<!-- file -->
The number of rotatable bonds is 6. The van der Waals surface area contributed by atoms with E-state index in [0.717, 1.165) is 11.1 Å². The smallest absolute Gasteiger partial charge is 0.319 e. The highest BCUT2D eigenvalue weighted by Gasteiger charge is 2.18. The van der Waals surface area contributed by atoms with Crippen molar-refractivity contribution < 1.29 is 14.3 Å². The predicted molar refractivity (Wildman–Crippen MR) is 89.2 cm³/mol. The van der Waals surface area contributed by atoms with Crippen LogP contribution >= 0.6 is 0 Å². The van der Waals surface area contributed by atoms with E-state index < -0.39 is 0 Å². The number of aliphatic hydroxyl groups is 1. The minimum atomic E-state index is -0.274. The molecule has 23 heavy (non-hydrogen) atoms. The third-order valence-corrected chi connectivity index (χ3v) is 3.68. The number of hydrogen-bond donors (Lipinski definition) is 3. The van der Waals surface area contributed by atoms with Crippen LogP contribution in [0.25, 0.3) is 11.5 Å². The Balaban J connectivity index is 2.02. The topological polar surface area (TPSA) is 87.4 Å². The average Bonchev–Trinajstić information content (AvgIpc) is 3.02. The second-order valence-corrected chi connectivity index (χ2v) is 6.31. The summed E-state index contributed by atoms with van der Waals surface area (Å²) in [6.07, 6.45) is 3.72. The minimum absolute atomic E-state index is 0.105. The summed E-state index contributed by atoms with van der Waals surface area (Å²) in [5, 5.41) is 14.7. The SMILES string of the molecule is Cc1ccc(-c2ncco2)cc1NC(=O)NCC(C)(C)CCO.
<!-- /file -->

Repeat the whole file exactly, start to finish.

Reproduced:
The number of rotatable bonds is 6. The van der Waals surface area contributed by atoms with E-state index in [0.717, 1.165) is 11.1 Å². The smallest absolute Gasteiger partial charge is 0.319 e. The highest BCUT2D eigenvalue weighted by Gasteiger charge is 2.18. The van der Waals surface area contributed by atoms with Crippen molar-refractivity contribution < 1.29 is 14.3 Å². The predicted molar refractivity (Wildman–Crippen MR) is 89.2 cm³/mol. The van der Waals surface area contributed by atoms with Crippen LogP contribution >= 0.6 is 0 Å². The van der Waals surface area contributed by atoms with E-state index < -0.39 is 0 Å². The number of aliphatic hydroxyl groups is 1. The minimum atomic E-state index is -0.274. The molecule has 23 heavy (non-hydrogen) atoms. The third-order valence-corrected chi connectivity index (χ3v) is 3.68. The number of hydrogen-bond donors (Lipinski definition) is 3. The van der Waals surface area contributed by atoms with Crippen LogP contribution in [0.25, 0.3) is 11.5 Å². The Balaban J connectivity index is 2.02. The topological polar surface area (TPSA) is 87.4 Å². The average Bonchev–Trinajstić information content (AvgIpc) is 3.02. The second-order valence-corrected chi connectivity index (χ2v) is 6.31. The summed E-state index contributed by atoms with van der Waals surface area (Å²) in [6.07, 6.45) is 3.72. The minimum absolute atomic E-state index is 0.105. The summed E-state index contributed by atoms with van der Waals surface area (Å²) in [5, 5.41) is 14.7. The SMILES string of the molecule is Cc1ccc(-c2ncco2)cc1NC(=O)NCC(C)(C)CCO.